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What Should Elephants Eat?

NC State CALS student researcher Jordan Wood

Every six weeks, animal science graduate student Jordan Wood’s research requires a trip to the zoo.

The project: understand how tree species native to North Carolina could be used to supplement the diet of the North Carolina Zoo’s African elephants.

“Nutrition is like a big puzzle,” Wood said. “Each piece of the diet and each nutrient fits together with other pieces to create one diet that influences the well-being of the animal.”

In a nutshell, the project seeks to understand the current balance of pellets and “browse” (vegetation from the animal’s environment) in the elephants’ diet and tinker with possible improvements. The goal is to figure out a healthy way to increase the quantity of vegetation eaten by elephants following a decrease of specially formulated pellets, ensuring elephants are at a healthy weight without sacrificing nutrition.

As the project progresses, Wood and faculty advisor Kimberly Ange-van Heugten are also compiling nutrient profiles of commonly used browse species for use of zoos across the climate region — data that doesn’t currently exist.

“There are databases available for zoo diet formulations, but nutrient levels in browse can vary by region and by season,” Wood said. Many of these formulations use browse samples from Disney’s Animal Kingdom, for example – located in Orlando, Florida, a very different climate with very different vegetation than the North Carolina region.

By the end of the project, researchers will have compiled a database of regional browse species and nutrient profiles during all four seasons. This information could also prove valuable to zoos from South Carolina to Washington, D.C.

Wood presented a poster on the project at the Graduate Student Research Symposium at the McKimmon Center on March 22. She and Ange-van Heugten, in collaboration with zoo staff, hope to publish a paper with some of their findings in the fall. The results will be useful for enhancing the physical and mental health of elephants as well as other browse-consuming species in the region, like rhinos and giraffes.

Finding a Path Through Animal Science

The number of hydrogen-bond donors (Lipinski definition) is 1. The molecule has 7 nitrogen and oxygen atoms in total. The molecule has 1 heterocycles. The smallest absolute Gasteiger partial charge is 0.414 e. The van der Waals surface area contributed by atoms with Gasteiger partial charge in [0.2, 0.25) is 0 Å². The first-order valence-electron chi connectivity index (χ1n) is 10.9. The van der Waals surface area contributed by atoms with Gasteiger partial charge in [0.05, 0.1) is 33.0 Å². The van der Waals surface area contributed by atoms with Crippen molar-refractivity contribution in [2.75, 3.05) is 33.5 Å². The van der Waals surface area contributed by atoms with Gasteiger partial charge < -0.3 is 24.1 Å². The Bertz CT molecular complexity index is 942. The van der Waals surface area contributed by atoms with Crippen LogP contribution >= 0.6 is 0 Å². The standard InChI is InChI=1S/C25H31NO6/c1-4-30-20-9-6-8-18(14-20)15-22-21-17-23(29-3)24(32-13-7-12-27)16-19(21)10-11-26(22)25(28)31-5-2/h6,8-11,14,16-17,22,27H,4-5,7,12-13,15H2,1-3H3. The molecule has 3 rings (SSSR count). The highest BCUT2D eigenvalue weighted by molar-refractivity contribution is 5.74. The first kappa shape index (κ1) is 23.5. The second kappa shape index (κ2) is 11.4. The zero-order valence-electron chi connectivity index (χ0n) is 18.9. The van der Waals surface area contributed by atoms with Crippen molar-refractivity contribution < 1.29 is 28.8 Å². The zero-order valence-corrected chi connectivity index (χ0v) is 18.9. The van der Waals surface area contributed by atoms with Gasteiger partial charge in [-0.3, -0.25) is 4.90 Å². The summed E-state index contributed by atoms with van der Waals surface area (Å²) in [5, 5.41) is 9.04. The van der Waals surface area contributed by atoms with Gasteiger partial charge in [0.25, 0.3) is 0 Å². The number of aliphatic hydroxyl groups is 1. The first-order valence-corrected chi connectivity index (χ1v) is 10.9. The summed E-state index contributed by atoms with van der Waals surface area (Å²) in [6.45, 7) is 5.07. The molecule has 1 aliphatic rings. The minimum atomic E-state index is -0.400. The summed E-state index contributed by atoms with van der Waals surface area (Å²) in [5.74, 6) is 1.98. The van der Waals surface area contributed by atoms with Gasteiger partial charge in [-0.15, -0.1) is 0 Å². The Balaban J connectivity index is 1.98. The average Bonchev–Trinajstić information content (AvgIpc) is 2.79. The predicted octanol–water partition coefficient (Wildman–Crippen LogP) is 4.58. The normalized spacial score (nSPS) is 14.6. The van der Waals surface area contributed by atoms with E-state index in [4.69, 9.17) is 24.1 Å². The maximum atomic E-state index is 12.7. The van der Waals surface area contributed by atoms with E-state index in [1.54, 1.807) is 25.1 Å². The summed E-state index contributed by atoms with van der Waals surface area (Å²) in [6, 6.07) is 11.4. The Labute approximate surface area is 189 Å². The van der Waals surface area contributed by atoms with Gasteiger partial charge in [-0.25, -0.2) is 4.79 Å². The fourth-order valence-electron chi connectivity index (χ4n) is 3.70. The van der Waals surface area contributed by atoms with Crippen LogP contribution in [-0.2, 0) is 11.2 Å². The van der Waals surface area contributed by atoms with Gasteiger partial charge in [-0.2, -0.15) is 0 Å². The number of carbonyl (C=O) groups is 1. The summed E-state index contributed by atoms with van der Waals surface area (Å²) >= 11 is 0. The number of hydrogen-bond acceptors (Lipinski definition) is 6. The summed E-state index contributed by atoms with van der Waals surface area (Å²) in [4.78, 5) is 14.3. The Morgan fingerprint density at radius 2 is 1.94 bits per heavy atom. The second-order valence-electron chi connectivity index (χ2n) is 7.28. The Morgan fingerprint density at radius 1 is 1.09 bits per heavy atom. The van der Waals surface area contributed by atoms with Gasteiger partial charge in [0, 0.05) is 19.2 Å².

This wasn’t always Wood’s path. As an animal science major at CALS, her original goal was veterinary school. Then her undergraduate experience taught her that she preferred teaching and research, and she found nutrition a fascinating way to continue helping animals.

Ange-van Heugten knew Wood’s passion for nutrition and interest in exotic animals, so when the North Carolina Zoo’s veterinarian Dr. Jb Minter and NC State adjunct faculty member and consulting nutritionist Dr. Liz Koutsos approached her about digging into the diet of the African elephant, she contacted Wood right away. Wood applied to the graduate program, and jumped right in as a graduate research assistant as soon as the acceptance letter hit her inbox.

Much of Wood’s day-to-day work in the laboratory is in front of a computer, examining diet formulations and nutrient analyses or finding existing research for her literature review. She enters sample collection data and monitors elephant weights.

And then there’s the fun part: visiting the elephants.

Every six weeks for the past year, Wood has driven to Asheboro to spend four days working with the elephant keepers and collecting feed samples. Wood weighs all the browse that is cut and fed to the six elephants and collects samples of each species the day it’s cut. These samples are then frozen to avoid extreme nutrient degradation. The next morning, she weighs the leftover browse to get an idea of how much the elephants eat.

Then it’s back to the lab for a week or two. This part of the process is meticulous: The samples must be weighed wet, then placed in a drying oven for at least 48 hours, weighed again, chopped into tiny pieces and finally run through a grinding mill. After that, she weighs them one last time and ships them to various labs for nutrient analysis.

She loves the work, Wood said, and credits Ange-van Heugten with helping her find her path.

“Getting into this kind of research was a little of what I knew, a lot of passion and by and far who I knew,” Wood said.